BERT is the most recent algorithm update in Google Search’s dynamic and constantly-evolving mechanism.
But what is it and how does it work?
What is BERT?
BERT is an acronym for Bidirectional Encoder Representations from Transformers and is Google’s most recent NLP (natural language programming) update.
If this sounds like a foreign language to you, you’re not alone, so let me translate it into plain English:
The whole idea behind BERT is to improve Google’s understanding of our search queries.
Essentially, with this update, Google is attempting to “humanize” the search process by using context to better understand our queries. This has a rebound effect because if Google has a better understanding of the questions we ask it, it can then provide answers that are more relevant to us.
How Does Google’s BERT Algorithm Work?
BERT works by using what are known as “Neural Networks.” According to Search Engine Land, neural networks-
“are designed for pattern recognition, to put it very simply. Categorizing image content, recognizing handwriting and even predicting trends in financial markets are common real-world applications for neural networks.”
These neural networks then create what are known as “pre-trained models” by recognizing the patterns present in millions of pages of text found on the internet. These patterns provide clues to the intent of the searcher by establishing a framework of contextual guidelines.
To put it simply, if Google sees that a word is used in a certain context, it can be fairly certain that the searcher has a specific intent. It can then apply this rule every time that particular context appears.
Once the patterns (pre-trained models) have been established, Google will then be able to gain a better understanding of the context and intent of your search, helping it to provide you with the most relevant answer.
The Major breakthrough with BERT is the element of Bidirectionality. Aptly put by InfoQ.com, Google is now “able to define the context defining the meaning of a word not only by considering parts of the same sentence leading to that word, but also parts following it.” Hence, BERT is Bidirectional.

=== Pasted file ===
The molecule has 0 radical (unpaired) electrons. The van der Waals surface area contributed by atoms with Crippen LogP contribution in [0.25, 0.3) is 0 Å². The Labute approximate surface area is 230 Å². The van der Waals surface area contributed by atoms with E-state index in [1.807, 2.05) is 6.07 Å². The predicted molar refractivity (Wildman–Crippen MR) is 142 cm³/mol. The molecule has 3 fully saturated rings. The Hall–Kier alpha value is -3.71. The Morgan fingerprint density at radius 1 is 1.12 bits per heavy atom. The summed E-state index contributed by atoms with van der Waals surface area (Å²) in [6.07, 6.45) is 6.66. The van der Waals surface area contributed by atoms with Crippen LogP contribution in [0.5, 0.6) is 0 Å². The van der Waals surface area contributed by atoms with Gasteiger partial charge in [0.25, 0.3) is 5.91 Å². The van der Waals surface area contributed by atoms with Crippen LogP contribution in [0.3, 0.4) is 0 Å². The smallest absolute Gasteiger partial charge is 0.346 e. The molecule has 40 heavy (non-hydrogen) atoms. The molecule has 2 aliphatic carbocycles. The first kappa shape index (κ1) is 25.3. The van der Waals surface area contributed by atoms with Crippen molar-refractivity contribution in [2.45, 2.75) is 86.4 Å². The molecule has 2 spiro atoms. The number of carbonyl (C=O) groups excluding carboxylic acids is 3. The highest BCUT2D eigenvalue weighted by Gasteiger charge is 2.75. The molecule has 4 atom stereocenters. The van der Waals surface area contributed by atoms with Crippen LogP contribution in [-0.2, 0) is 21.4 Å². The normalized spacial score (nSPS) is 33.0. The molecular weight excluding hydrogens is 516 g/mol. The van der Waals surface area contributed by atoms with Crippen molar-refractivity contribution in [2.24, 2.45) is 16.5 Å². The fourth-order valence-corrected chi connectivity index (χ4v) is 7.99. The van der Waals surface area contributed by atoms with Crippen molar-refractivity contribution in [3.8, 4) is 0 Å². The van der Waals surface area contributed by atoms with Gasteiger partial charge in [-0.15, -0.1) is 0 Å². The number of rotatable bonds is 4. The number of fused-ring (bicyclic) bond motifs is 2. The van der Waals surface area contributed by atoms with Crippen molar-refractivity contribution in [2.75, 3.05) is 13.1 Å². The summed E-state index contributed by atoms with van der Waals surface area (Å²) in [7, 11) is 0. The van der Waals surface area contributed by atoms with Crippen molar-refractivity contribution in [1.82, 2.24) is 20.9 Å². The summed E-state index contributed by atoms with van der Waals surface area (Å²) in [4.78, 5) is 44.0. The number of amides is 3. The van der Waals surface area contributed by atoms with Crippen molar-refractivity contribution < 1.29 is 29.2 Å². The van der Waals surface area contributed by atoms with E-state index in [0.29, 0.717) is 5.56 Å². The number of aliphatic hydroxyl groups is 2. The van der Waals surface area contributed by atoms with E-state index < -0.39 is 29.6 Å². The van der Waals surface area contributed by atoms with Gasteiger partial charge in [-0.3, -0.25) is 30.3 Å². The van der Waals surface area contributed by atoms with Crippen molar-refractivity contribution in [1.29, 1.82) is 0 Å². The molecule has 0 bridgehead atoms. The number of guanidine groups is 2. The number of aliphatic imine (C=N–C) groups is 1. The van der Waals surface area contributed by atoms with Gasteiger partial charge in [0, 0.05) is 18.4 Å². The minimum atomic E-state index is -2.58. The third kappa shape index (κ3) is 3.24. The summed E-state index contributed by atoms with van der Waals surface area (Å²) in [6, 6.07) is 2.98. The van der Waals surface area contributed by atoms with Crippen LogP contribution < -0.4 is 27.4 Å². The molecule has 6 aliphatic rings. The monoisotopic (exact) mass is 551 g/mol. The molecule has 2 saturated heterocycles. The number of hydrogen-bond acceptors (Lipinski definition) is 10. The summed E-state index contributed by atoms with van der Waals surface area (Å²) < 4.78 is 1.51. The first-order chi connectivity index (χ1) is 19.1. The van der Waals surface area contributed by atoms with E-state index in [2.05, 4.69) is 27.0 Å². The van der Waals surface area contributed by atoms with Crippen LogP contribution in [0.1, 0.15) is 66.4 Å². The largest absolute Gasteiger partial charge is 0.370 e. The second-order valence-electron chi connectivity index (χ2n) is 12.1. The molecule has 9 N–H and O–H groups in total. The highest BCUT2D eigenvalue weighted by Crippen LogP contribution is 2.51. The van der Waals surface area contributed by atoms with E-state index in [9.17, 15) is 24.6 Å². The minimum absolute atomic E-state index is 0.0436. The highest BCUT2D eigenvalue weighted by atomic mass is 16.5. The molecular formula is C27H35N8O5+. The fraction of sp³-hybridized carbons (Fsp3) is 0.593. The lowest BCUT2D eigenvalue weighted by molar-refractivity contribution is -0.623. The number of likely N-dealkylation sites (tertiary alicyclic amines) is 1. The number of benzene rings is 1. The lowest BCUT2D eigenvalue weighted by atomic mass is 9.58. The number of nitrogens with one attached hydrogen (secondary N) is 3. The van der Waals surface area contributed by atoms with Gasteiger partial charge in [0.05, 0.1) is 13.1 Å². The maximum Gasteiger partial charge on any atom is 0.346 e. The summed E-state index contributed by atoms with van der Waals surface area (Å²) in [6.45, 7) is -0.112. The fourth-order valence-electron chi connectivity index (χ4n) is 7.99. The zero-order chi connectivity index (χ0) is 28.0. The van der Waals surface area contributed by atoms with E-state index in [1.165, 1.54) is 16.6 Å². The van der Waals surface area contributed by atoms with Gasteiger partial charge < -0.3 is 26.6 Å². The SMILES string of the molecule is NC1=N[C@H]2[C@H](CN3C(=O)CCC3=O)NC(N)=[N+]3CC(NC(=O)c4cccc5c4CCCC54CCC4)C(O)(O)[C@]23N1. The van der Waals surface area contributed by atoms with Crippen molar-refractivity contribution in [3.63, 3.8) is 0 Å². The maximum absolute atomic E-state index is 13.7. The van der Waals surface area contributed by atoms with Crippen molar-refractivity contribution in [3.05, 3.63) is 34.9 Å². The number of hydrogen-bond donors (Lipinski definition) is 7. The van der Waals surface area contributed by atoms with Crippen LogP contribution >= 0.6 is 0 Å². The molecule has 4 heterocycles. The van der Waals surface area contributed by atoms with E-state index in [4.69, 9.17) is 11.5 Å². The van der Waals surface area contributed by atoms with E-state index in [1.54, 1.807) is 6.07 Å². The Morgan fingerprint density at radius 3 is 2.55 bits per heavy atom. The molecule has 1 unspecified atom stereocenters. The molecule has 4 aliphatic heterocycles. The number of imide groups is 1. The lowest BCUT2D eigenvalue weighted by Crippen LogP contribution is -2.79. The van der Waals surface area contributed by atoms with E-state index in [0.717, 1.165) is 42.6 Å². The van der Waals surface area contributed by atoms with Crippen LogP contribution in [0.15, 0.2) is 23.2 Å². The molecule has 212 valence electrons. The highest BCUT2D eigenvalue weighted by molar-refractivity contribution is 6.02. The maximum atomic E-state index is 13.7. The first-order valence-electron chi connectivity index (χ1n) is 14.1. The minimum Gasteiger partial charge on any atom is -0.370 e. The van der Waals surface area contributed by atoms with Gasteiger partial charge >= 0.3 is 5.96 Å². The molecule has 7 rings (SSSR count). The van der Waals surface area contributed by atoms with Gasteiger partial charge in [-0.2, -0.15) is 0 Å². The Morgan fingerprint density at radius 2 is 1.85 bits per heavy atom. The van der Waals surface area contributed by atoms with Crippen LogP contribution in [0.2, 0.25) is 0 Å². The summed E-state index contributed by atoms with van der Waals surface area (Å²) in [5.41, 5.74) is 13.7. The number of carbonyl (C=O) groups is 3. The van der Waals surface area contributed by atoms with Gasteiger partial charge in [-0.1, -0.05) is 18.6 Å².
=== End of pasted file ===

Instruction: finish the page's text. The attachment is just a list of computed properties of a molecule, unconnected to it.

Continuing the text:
Pandu Nayak, Google’s VP of Search, helps us further understand the potential of BERT in the following excerpt from a news release he wrote for Google:
“Here’s a search for “2019 brazil traveler to usa need a visa.” The word “to” and its relationship to the other words in the query are particularly important to understanding the meaning. It’s about a Brazilian traveling to the U.S., and not the other way around. Previously, our algorithms wouldn’t understand the importance of this connection, and we returned results about U.S. citizens traveling to Brazil. With BERT, Search is able to grasp this nuance and know that the very common word “to” actually matters a lot here, and we can provide a much more relevant result for this query.”
What BERT Means for the Future of Search
This new update to Google Search has the potential to streamline the search process for users, helping them to find more relevant answers in less time.
As AI technology improves, look for more updates like BERT to promote a better search experience in the very near future!